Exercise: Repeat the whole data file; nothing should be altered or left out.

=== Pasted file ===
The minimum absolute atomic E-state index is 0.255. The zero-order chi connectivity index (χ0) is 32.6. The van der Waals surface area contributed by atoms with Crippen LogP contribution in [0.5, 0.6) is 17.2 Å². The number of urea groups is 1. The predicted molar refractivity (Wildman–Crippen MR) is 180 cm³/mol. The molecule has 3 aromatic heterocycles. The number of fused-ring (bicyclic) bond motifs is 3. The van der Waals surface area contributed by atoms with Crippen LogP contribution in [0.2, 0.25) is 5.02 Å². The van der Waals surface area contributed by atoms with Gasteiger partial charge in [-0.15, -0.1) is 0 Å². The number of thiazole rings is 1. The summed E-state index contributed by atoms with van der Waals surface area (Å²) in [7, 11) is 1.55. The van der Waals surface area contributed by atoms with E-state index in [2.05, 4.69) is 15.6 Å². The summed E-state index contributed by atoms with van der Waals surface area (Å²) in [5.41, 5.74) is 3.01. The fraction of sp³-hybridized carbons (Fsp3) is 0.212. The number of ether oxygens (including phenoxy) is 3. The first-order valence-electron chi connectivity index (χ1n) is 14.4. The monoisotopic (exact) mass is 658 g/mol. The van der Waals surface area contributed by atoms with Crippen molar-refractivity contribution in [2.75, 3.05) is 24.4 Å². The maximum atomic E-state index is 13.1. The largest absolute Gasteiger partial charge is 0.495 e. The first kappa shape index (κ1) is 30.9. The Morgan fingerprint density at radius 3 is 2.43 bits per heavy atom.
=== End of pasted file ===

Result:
The minimum absolute atomic E-state index is 0.255. The zero-order chi connectivity index (χ0) is 32.6. The van der Waals surface area contributed by atoms with Crippen LogP contribution in [0.5, 0.6) is 17.2 Å². The number of urea groups is 1. The predicted molar refractivity (Wildman–Crippen MR) is 180 cm³/mol. The molecule has 3 aromatic heterocycles. The number of fused-ring (bicyclic) bond motifs is 3. The van der Waals surface area contributed by atoms with Crippen LogP contribution in [0.2, 0.25) is 5.02 Å². The van der Waals surface area contributed by atoms with Gasteiger partial charge in [-0.15, -0.1) is 0 Å². The number of thiazole rings is 1. The summed E-state index contributed by atoms with van der Waals surface area (Å²) in [7, 11) is 1.55. The van der Waals surface area contributed by atoms with E-state index in [2.05, 4.69) is 15.6 Å². The summed E-state index contributed by atoms with van der Waals surface area (Å²) in [5.41, 5.74) is 3.01. The fraction of sp³-hybridized carbons (Fsp3) is 0.212. The number of ether oxygens (including phenoxy) is 3. The first-order valence-electron chi connectivity index (χ1n) is 14.4. The monoisotopic (exact) mass is 658 g/mol. The van der Waals surface area contributed by atoms with Crippen molar-refractivity contribution in [2.75, 3.05) is 24.4 Å². The maximum atomic E-state index is 13.1. The largest absolute Gasteiger partial charge is 0.495 e. The first kappa shape index (κ1) is 30.9. The Morgan fingerprint density at radius 3 is 2.43 bits per heavy atom.